A new book provides intimate details of Eminem’s darkest days when he was taking copious amounts of drugs that nearly killed him, but he was saved in the nick of time by his friend Elton John.
A new book revealed the dangerous number of pills that Marshall Mathers was taking a day and the iconic rapper nearly died from a drug overdose. The Daily Mail has obtained shocking claims about Slim Shady in a new biography titled Not Afraid: The Evolution of Eminem.
Eminem suffered from an addiction to prescription drugs that sent him to rehab in 2005. “Some days I would just lay in bed and take pills and cry. I needed pills in my body just to feel normal, so I would be sick. It was a vicious cycle,” Eminem admitted.
During the peak of his drug addiction, Eminem said that he was taking 30 Vicodin and 60 Valium pills a day. Eminem also abused Ambien, Xanax, heroin, and methadone, which nearly killed him. In 2007, Eminem overdosed on methadone. “The doctors told me I’d done the equivalent of four bags of heroin,” Em said in 2013’s documentary How To Make Money Selling Drugs. “They said I was about two hours from dying.”
“My organs were shutting down. My liver, kidneys, everything. They didn’t think I was going to make it. My bottom was going to be death,” he explained. “The doctors told me I’d done the equivalent of four bags of heroin.”
Marshall’s recovery from opioids was helped immensely by Elton John according to the new book. In his new book Not Afraid: The Evolution of Eminem, author Anthony Bozza reveals how the unlikely friendship between the two music artists helped Eminem recover.
Legendary singer and pianist Elton Johnson was integral in Eminem’s rise from drug abuse. “As a fellow musical superstar with nearly 30 years of sobriety under his belt, Elton John was the perfect mentor to help guide Marshall,” Bozza writes in the book. “The two started on a program of weekly check-ins and grew very close.”
Elton has been 30 years sober after overcoming cocaine addiction in the 1980s. Slim Shady and Elton John performed a duet together at the 2001 Grammy’s.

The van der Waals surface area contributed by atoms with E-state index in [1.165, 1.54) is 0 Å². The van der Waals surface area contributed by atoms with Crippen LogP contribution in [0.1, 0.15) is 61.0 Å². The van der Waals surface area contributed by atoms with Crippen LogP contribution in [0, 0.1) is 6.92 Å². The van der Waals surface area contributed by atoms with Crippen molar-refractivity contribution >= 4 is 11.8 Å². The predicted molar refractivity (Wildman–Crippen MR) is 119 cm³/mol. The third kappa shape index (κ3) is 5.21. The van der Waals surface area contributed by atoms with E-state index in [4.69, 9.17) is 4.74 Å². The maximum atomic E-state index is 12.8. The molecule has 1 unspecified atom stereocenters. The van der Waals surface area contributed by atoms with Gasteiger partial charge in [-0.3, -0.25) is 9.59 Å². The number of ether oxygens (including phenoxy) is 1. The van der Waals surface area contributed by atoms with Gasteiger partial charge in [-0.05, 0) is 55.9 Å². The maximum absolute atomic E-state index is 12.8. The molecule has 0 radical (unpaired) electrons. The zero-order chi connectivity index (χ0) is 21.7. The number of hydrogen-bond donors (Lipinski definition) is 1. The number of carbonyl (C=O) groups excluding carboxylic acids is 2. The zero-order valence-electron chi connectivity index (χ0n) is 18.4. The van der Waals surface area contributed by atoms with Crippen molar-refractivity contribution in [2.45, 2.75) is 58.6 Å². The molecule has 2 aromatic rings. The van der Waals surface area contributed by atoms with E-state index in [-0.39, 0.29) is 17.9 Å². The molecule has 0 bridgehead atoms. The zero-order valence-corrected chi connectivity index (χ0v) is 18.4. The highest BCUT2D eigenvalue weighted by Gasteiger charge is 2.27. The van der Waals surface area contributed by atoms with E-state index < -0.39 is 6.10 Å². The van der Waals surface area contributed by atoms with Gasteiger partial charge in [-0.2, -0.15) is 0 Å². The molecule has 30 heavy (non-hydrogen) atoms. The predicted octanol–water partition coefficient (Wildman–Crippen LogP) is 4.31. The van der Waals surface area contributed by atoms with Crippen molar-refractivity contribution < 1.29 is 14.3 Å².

The book also discusses twice-doomed marriages to Kimberly Ann Scott, the first of which happened in 1999 and ended in divorced by 2001. Mathers remarried Kim Scott in January 2006, then filed for divorce in April 2006. The on-again-off-again couple agreed to joint custody of their daughter Hailie.
Marshall Mathers chowed down on a diet of McDonald’s, Taco Bell, Denny’s, or Big Boy, but he gained a lot of weight. “I got so heavy that people started to not recognize me,” the 15-time Grammy-winning artist from Detroit said. “I got up to between 200 and 230, about 80 pounds heavier.”
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The book’s preface is written by LL Cool J, who was Eminem’s “first childhood hero and inspiration.” Marshall Mathers first got to meet LL Cool J in 1999 and the Mama Said Knock You Out rapper told Eminem that he was blown away by his rap lyrics: “How can I be white/ I don’t even exist” from his song Role Model.
“The most important thing to remember about Eminem and his legacy, not as a rapper but as a white rapper is – he achieved the impossible – commercial, pop and critical success in a genre that was never intended to be a form of expression for the race,” Bozza said.
Bozza has written books about Artie Lange, as well as music-based books about AC/DC, Slash, INXS, and Tommy Lee. Bozza previously wrote a book in 2004 about Slim Shady titled Whatever You Say I Am: The Life and Times of Eminem
You can read the entire article at the Daily Mail.
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